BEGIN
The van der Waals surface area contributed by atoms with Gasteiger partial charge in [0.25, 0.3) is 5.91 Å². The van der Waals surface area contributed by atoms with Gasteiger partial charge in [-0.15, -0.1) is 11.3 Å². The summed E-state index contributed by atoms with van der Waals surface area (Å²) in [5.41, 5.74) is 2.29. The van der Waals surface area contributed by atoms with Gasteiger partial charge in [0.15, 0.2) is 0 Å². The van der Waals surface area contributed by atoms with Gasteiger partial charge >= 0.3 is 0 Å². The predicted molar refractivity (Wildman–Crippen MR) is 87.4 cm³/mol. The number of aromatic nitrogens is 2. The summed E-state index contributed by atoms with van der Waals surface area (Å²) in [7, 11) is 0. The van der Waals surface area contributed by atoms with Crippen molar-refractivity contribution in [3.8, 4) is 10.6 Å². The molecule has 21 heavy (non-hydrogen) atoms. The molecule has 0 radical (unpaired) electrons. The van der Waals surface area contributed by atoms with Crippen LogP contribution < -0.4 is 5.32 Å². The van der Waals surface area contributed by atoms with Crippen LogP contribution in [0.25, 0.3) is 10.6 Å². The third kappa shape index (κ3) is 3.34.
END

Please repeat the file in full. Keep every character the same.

The van der Waals surface area contributed by atoms with Gasteiger partial charge in [0.25, 0.3) is 5.91 Å². The van der Waals surface area contributed by atoms with Gasteiger partial charge in [-0.15, -0.1) is 11.3 Å². The summed E-state index contributed by atoms with van der Waals surface area (Å²) in [5.41, 5.74) is 2.29. The van der Waals surface area contributed by atoms with Gasteiger partial charge in [0.15, 0.2) is 0 Å². The van der Waals surface area contributed by atoms with Gasteiger partial charge >= 0.3 is 0 Å². The predicted molar refractivity (Wildman–Crippen MR) is 87.4 cm³/mol. The number of aromatic nitrogens is 2. The summed E-state index contributed by atoms with van der Waals surface area (Å²) in [7, 11) is 0. The van der Waals surface area contributed by atoms with Crippen molar-refractivity contribution in [3.8, 4) is 10.6 Å². The molecule has 21 heavy (non-hydrogen) atoms. The molecule has 0 radical (unpaired) electrons. The van der Waals surface area contributed by atoms with Crippen LogP contribution < -0.4 is 5.32 Å². The van der Waals surface area contributed by atoms with Crippen LogP contribution in [0.25, 0.3) is 10.6 Å². The third kappa shape index (κ3) is 3.34.